The Court notes that this complaint is linked to the ones examined above and must therefore likewise be declared admissible. 28. The Court reiterates that Article 13 cannot be interpreted as requiring a remedy against the state of domestic law, as otherwise the Court would be imposing on Contracting States a requirement to incorporate the Convention (see Christine Goodwin v. the United Kingdom [GC], no. 28957/95, § 113, ECHR 2002‐VI). In other words, that provision does not compel States to allow individuals to challenge domestic laws before a national authority on the ground of being contrary to the Convention (see De Tommaso v. Italy [GC], no. 43395/09, § 180, 23 February 2017). 29. In the present case the lack of appropriate mechanisms for review of life sentence and the restrictions on family visits in prison complained of by the applicant were imposed on him directly by law (see paragraphs 9, 10, 15 and 23 above). His complaints were therefore targeted against the applicable legal provisions (compare Roche v. the United Kingdom [GC], no. 32555/96, §§ 127 and 137, ECHR 2005‐X, Titarenko v. Ukraine, no. 31720/02, § 110, 20 September 2012, and Bigun, cited above, § 53). 30. In these circumstances, the Court finds no breach of Article 13 of the Convention. 31. Article 41 of the Convention provides:
“If the Court finds that there has been a violation of the Convention or the Protocols thereto, and if the internal law of the High Contracting Party concerned allows only partial reparation to be made, the Court shall, if necessary, afford just satisfaction to the injured party.”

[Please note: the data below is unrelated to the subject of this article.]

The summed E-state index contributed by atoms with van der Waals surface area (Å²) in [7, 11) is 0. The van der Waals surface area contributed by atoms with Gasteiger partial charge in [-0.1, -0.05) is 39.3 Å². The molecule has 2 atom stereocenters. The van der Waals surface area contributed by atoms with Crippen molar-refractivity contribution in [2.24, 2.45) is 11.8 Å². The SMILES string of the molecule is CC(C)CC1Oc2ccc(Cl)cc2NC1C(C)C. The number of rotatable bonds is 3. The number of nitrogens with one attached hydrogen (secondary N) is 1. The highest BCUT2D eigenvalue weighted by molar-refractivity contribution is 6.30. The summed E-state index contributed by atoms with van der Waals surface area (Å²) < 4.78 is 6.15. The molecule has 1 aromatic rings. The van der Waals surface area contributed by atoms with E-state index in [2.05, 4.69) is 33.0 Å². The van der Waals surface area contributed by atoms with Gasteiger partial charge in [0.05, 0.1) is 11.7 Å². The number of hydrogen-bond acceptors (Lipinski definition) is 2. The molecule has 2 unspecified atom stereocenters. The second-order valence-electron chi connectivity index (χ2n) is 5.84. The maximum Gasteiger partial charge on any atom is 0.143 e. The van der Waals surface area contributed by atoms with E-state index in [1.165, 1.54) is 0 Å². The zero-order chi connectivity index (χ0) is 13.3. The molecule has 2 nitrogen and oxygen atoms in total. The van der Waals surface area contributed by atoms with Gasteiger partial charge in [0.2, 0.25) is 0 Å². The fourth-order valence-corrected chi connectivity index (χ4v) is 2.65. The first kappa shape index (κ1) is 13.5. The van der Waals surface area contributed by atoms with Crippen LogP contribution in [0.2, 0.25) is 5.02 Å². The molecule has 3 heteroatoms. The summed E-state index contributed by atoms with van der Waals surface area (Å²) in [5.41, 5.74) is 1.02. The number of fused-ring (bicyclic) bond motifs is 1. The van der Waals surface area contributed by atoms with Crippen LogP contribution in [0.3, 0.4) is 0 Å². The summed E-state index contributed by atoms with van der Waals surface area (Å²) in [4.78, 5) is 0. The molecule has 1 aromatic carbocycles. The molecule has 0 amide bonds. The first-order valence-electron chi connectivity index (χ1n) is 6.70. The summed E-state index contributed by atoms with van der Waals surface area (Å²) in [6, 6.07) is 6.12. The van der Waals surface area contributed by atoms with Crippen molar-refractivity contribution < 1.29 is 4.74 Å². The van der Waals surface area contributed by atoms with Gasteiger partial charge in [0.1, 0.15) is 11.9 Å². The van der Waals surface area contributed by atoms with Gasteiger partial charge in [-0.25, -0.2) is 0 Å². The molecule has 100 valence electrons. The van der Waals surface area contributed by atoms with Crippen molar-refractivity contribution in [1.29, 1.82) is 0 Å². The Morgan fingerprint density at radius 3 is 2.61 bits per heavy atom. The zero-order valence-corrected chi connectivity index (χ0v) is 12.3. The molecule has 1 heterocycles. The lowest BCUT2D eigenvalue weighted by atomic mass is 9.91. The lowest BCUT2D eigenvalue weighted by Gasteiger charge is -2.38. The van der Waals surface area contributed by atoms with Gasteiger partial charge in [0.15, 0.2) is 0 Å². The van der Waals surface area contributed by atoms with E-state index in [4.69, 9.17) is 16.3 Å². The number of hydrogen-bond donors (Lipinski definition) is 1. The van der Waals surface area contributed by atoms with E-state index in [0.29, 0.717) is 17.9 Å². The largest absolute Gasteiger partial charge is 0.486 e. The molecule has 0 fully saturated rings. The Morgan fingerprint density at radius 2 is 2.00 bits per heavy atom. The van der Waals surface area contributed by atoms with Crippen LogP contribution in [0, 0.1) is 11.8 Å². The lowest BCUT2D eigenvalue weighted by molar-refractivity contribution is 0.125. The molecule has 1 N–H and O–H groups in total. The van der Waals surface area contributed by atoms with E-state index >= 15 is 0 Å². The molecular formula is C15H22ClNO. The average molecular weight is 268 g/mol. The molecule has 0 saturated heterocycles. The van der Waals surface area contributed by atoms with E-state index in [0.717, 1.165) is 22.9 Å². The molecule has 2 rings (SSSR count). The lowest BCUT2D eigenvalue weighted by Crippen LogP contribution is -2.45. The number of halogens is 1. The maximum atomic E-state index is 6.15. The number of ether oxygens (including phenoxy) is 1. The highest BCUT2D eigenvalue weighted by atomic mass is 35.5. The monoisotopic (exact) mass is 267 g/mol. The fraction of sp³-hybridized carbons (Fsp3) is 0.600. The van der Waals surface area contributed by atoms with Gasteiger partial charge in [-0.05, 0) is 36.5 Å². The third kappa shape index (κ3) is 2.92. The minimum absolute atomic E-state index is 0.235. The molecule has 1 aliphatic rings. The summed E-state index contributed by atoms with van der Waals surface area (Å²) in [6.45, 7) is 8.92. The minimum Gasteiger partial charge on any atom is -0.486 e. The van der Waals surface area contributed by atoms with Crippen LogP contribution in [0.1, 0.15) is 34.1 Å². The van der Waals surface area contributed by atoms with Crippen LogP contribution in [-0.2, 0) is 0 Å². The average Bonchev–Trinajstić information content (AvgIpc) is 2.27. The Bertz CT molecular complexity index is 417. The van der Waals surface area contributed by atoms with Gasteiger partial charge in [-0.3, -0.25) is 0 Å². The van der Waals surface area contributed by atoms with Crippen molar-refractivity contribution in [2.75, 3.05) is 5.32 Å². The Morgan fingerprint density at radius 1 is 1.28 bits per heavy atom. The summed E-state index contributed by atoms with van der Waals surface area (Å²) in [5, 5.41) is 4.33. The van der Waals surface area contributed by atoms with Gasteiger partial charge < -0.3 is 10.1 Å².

32.
The applicant claimed 200,000 euros (EUR) in respect of non‐pecuniary damage. 33. The Government contested the above claim as exorbitant. 34. The Court considers it appropriate in the circumstances of the case to award EUR 3,000 to the applicant in respect of non-pecuniary damage, plus any tax that may be chargeable on that amount. 35. The applicant did not claim the reimbursement of any costs and expenses in addition to the sum of EUR 850 already granted to him in legal aid (see paragraph 2 above). 36. The Court therefore makes no award under this head. 37. The Court considers it appropriate that the default interest rate should be based on the marginal lending rate of the European Central Bank, to which should be added three percentage points. FOR THESE REASONS, THE COURT, UNANIMOUSLY,
(a) that the respondent State is to pay the applicant, within three months, EUR 3,000 (three thousand euros), plus any tax that may be chargeable, to be converted into the currency of the respondent State at the rate applicable at the date of settlement, in respect of non‐pecuniary damage;
(b) that from the expiry of the above-mentioned three months until settlement simple interest shall be payable on the above amount at a rate equal to the marginal lending rate of the European Central Bank during the default period plus three percentage points;
Done in English, and notified in writing on 22 April 2021, pursuant to Rule 77 §§ 2 and 3 of the Rules of Court.
Martina Keller Mārtiņš MitsDeputy RegistrarPresident